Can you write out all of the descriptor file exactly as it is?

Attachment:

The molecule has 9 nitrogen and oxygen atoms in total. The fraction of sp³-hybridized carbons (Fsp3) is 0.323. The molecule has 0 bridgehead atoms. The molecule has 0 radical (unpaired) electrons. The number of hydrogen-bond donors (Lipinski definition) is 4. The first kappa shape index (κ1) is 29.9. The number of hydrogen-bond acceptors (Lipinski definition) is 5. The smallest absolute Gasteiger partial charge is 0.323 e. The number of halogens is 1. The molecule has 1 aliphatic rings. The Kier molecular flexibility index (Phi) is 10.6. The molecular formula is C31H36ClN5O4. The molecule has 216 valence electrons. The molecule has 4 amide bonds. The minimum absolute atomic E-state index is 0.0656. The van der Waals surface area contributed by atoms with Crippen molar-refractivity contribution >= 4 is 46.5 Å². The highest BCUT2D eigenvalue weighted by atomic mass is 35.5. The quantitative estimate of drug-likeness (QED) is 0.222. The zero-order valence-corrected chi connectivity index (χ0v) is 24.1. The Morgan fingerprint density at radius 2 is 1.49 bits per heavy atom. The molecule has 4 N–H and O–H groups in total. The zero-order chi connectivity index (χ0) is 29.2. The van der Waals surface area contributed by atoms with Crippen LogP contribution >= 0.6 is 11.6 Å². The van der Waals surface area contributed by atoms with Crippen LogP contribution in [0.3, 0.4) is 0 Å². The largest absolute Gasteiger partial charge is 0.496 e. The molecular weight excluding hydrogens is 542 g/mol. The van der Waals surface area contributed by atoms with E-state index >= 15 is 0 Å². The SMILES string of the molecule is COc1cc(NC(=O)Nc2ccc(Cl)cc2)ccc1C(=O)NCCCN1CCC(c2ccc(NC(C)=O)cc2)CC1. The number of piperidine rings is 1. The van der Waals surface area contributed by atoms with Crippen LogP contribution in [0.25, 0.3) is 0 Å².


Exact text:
The molecule has 9 nitrogen and oxygen atoms in total. The fraction of sp³-hybridized carbons (Fsp3) is 0.323. The molecule has 0 bridgehead atoms. The molecule has 0 radical (unpaired) electrons. The number of hydrogen-bond donors (Lipinski definition) is 4. The first kappa shape index (κ1) is 29.9. The number of hydrogen-bond acceptors (Lipinski definition) is 5. The smallest absolute Gasteiger partial charge is 0.323 e. The number of halogens is 1. The molecule has 1 aliphatic rings. The Kier molecular flexibility index (Phi) is 10.6. The molecular formula is C31H36ClN5O4. The molecule has 216 valence electrons. The molecule has 4 amide bonds. The minimum absolute atomic E-state index is 0.0656. The van der Waals surface area contributed by atoms with Crippen molar-refractivity contribution >= 4 is 46.5 Å². The highest BCUT2D eigenvalue weighted by atomic mass is 35.5. The quantitative estimate of drug-likeness (QED) is 0.222. The zero-order valence-corrected chi connectivity index (χ0v) is 24.1. The Morgan fingerprint density at radius 2 is 1.49 bits per heavy atom. The molecule has 4 N–H and O–H groups in total. The zero-order chi connectivity index (χ0) is 29.2. The van der Waals surface area contributed by atoms with Crippen LogP contribution >= 0.6 is 11.6 Å². The van der Waals surface area contributed by atoms with Crippen LogP contribution in [0.3, 0.4) is 0 Å². The largest absolute Gasteiger partial charge is 0.496 e. The molecular weight excluding hydrogens is 542 g/mol. The van der Waals surface area contributed by atoms with E-state index >= 15 is 0 Å². The SMILES string of the molecule is COc1cc(NC(=O)Nc2ccc(Cl)cc2)ccc1C(=O)NCCCN1CCC(c2ccc(NC(C)=O)cc2)CC1. The number of piperidine rings is 1. The van der Waals surface area contributed by atoms with Crippen LogP contribution in [0.25, 0.3) is 0 Å².